Tuesday, July 14, 2009

Meeting the Felt Need

Net's Notations: All About the Reader Series-Part 3

You hear about “felt need” all the time in Christian publishing. There are workshops dedicated to helping you find it and address it. What is the felt need?

Ever wondered if there’s a book out there on … pick a topic: life after divorce? adoption? caring for aging parents? Likely, you’ve found at least a few books on your chosen topic. But what if you don't? As a writer, you can address it yourself.

Nonfiction writers do this all the time—discover a need in the marketplace regarding meeting a need in people’s hearts. A new how-to approach to the lasting marriage. A fantastic slant on parenting. A great how-to on recovering from addiction.

But fiction writers can also address a felt need.

Jesus did this.

His heart wrenched with compassion as He gazed on the crowds. He had the advantage of seeing into everyone’s private thoughts and lives and knowing their pain. As He sat with them on the hillside or preached to them from the boat at the water’s edge, He addressed their felt needs through parables—stories which were relatable and poignant, illustrating truth and offering wisdom and solutions.

We are not God. We cannot see everyone’s deepest thoughts. But each of us has a resource for knowing other’s pain—our own hearts.

Dig deep inside. Ask yourself: what need(s) do I have that have gone unaddressed in books? Or what new slant can I offer in my writing (fiction or non-fiction) that will speak to people’s needs? And how can I humbly offer some wisdom, solutions, or light in the midst of darkness?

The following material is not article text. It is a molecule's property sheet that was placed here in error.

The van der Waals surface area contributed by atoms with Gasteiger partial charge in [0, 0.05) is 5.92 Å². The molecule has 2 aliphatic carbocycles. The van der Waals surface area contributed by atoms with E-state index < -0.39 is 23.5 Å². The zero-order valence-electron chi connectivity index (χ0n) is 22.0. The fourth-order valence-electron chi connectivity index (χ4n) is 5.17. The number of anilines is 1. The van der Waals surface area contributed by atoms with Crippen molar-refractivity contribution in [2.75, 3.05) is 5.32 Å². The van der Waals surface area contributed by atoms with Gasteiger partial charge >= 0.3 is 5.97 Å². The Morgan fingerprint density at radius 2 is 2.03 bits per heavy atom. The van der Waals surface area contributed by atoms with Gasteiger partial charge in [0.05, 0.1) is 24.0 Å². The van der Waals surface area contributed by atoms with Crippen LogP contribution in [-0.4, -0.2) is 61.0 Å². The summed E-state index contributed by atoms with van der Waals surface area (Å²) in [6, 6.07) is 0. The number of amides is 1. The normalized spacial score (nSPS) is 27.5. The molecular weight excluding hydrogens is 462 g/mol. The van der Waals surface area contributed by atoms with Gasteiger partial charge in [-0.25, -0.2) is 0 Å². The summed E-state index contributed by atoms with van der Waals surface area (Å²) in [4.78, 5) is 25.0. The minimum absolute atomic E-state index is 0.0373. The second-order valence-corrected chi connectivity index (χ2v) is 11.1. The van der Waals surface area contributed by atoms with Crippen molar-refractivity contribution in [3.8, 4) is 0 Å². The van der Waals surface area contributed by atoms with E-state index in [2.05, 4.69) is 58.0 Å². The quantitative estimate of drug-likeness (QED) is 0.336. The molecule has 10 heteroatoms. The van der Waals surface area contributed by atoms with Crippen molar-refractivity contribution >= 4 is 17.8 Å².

Being a Christian and a writer, you are striving to be like Jesus as you write. So, why not develop your words as He did—by seeking to meet the felt need?

Minister to your readers because, after all, it is all about the reader.

Write on!



  1. Great post. I try hard to find and write from a need perspective.

  2. Thanks, Terri. God bless you in your writing!

    Annette (Net)

  3. If only the needs we see out there were echoed more closely in what the publishers are buying. I see so many books that look to me as a buyer like "same old, same old." Then I remind myself my job as writer is to tell the BEST story I can, and let God take care of meeting the need.

    One friend told me before I first sold: "Deb, if there's one person who needs healing, and can get it from this book, no power on earth can stop it." Good words.

  4. Hi Deb, I agree with your friend's summation. To be true to ourselves, we have to write from the passion of our hearts. Then, we have to let God take it from there. He's got a plan whether in us as we write, or in the reader as s/he reads, or both.



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